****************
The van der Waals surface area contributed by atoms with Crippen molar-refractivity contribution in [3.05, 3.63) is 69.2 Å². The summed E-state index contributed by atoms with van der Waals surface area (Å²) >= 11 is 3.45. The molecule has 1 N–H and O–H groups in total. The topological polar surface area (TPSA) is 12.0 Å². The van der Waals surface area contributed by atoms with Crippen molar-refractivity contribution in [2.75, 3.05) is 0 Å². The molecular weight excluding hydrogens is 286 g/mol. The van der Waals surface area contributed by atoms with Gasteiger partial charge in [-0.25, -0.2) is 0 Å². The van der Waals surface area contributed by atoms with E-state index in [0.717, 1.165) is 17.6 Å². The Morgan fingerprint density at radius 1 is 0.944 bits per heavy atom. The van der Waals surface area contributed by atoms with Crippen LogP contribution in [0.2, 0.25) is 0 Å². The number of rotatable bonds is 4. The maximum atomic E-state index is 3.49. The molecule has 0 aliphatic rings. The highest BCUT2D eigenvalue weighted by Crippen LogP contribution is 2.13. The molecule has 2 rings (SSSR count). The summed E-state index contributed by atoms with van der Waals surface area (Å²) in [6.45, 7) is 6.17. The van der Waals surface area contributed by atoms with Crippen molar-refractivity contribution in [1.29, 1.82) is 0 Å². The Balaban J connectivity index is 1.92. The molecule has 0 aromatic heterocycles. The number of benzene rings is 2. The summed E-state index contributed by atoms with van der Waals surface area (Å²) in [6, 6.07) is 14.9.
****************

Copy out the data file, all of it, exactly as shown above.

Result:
The van der Waals surface area contributed by atoms with Crippen molar-refractivity contribution in [3.05, 3.63) is 69.2 Å². The summed E-state index contributed by atoms with van der Waals surface area (Å²) >= 11 is 3.45. The molecule has 1 N–H and O–H groups in total. The topological polar surface area (TPSA) is 12.0 Å². The van der Waals surface area contributed by atoms with Crippen molar-refractivity contribution in [2.75, 3.05) is 0 Å². The molecular weight excluding hydrogens is 286 g/mol. The van der Waals surface area contributed by atoms with Gasteiger partial charge in [-0.25, -0.2) is 0 Å². The van der Waals surface area contributed by atoms with E-state index in [0.717, 1.165) is 17.6 Å². The Morgan fingerprint density at radius 1 is 0.944 bits per heavy atom. The van der Waals surface area contributed by atoms with Crippen LogP contribution in [0.2, 0.25) is 0 Å². The number of rotatable bonds is 4. The maximum atomic E-state index is 3.49. The molecule has 0 aliphatic rings. The highest BCUT2D eigenvalue weighted by Crippen LogP contribution is 2.13. The molecule has 2 rings (SSSR count). The summed E-state index contributed by atoms with van der Waals surface area (Å²) in [6.45, 7) is 6.17. The van der Waals surface area contributed by atoms with Crippen molar-refractivity contribution in [1.29, 1.82) is 0 Å². The Balaban J connectivity index is 1.92. The molecule has 0 aromatic heterocycles. The number of benzene rings is 2. The summed E-state index contributed by atoms with van der Waals surface area (Å²) in [6, 6.07) is 14.9.